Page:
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What Can We Learn About Twilio's (NYSE:TWLO) CEO Compensation?

NYSE:TWLO) in 2008, and we think it’s a good time to look at the executive’s compensation against the backdrop of overall company performance. This analysis will also evaluate the appropriateness of CEO compensation when taking into account the earnings and shareholder returns of the company.” data-reactid=”28″>Jeff Lawson became the CEO of Twilio Inc. (NYSE:TWLO) in 2008, and we think it’s a good time to look at the executive’s compensation against the backdrop of overall company performance. This analysis will also evaluate the appropriateness of CEO compensation when taking into account the earnings and shareholder returns of the company.

Check out our latest analysis for Twilio ” data-reactid=”29″>Check out our latest analysis for Twilio

Comparing Twilio Inc.’s CEO Compensation With the industry

According to our data, Twilio Inc. has a market capitalization of US$37b, and paid its CEO total annual compensation worth US$12m over the year to December 2019. Notably, that’s an increase of 86% over the year before. We think total compensation is more important but our data shows that the CEO salary is lower, at US$134k.

On comparing similar companies in the industry with market capitalizations above US$8.0b, we found that the median total CEO compensation was US$11m. This suggests that Twilio remunerates its CEO largely in line with the industry average. What’s more, Jeff Lawson holds US$1.7b worth of shares in the company in their own name, indicating that they have a lot of skin in the game.

Component 2019 2018 Proportion (2019)
Salary US$134k US$131k 1%
Other US$12m US$6.5m 99%
Total Compensation US$12m US$6.6m 100%

On an industry level, roughly 14% of total compensation represents salary and 86% is other remuneration. Interestingly, the company has chosen to go down an unconventional route in that it pays a smaller salary to Jeff Lawson as compared to non-salary compensation over the one-year period examined. It’s important to note that a slant towards non-salary compensation suggests that total pay is tied to the company’s performance.

ceo-compensation

A Look at Twilio Inc.’s Growth Numbers

Over the last three years, Twilio Inc. has shrunk its earnings per share by 55% per year. Its revenue is up 58% over the last year.

this free visual depiction of what analysts expect for the future.” data-reactid=”54″>The reduction in earnings, over three years, is arguably concerning. But in contrast the revenue growth is strong, suggesting future potential for earnings growth. These two metrics are moving in different directions, so while it’s hard to be confident judging performance, we think the stock is worth watching. Moving away from current form for a second, it could be important to check this free visual depiction of what analysts expect for the future.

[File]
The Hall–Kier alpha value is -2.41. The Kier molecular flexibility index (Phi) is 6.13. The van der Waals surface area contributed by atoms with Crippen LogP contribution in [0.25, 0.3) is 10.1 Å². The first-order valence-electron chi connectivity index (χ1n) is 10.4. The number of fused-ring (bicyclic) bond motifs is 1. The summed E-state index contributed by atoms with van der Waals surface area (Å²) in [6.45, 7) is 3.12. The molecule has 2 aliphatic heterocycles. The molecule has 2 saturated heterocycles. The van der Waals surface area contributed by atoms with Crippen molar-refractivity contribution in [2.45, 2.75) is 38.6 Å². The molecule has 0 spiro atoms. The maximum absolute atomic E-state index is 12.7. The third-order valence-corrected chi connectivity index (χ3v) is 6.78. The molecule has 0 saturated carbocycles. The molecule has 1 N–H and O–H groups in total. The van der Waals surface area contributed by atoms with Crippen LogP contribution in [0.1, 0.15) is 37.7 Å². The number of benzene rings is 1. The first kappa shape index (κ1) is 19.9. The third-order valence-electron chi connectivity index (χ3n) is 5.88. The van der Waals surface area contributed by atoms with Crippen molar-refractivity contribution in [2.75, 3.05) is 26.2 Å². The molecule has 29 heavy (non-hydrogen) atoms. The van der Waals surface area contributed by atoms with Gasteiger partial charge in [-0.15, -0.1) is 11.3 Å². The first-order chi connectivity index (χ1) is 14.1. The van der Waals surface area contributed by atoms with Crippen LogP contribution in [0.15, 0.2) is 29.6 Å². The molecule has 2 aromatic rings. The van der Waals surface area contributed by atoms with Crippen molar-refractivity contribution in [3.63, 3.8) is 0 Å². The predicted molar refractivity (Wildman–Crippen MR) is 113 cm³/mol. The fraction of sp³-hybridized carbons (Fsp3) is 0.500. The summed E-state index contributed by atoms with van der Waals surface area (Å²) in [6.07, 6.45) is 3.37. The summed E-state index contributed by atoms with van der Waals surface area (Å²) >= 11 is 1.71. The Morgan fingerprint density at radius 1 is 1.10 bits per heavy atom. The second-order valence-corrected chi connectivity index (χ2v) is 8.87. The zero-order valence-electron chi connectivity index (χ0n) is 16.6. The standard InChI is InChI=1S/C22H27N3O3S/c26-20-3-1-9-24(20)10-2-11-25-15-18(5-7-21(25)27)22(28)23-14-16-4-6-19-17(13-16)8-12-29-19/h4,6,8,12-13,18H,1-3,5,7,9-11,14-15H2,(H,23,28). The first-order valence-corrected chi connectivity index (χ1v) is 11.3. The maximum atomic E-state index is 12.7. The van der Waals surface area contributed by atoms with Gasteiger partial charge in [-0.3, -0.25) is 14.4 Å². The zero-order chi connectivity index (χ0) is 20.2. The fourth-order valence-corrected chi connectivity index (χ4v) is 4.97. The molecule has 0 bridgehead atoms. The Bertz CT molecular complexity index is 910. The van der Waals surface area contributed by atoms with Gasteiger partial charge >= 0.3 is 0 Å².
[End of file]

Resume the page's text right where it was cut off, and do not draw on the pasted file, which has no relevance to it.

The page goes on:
Has Twilio Inc. Been A Good Investment?

We think that the total shareholder return of 760%, over three years, would leave most Twilio Inc. shareholders smiling. As a result, some may believe the CEO should be paid more than is normal for companies of similar size.

In Summary…

Twilio primarily uses non-salary benefits to reward its CEO. As we noted earlier, Twilio pays its CEO in line with similar-sized companies belonging to the same industry. Investors will be happy that Twilio has produced strong shareholder returns for the past three years. Revenues have also showed some positive momentum, recently. On a worrying note, its important to acknowledge that EPS growth has been negative recently. Overall, the company’s performance hasn’t been that disappointing for us to object the CEO compensation.

4 warning signs for Twilio that investors should be aware of in a dynamic business environment.” data-reactid=”59″>While CEO pay is an important factor to be aware of, there are other areas that investors should be mindful of as well. We’ve identified 4 warning signs for Twilio that investors should be aware of in a dynamic business environment.

list of high return, low debt companies is a great place to look.” data-reactid=”60″>Switching gears from Twilio, if you’re hunting for a pristine balance sheet and premium returns, this free list of high return, low debt companies is a great place to look.

Get in touch with us directly. Alternatively, email ed[email protected].” data-reactid=”65″>This article by Simply Wall St is general in nature. It does not constitute a recommendation to buy or sell any stock, and does not take account of your objectives, or your financial situation. We aim to bring you long-term focused analysis driven by fundamental data. Note that our analysis may not factor in the latest price-sensitive company announcements or qualitative material. Simply Wall St has no position in any stocks mentioned.

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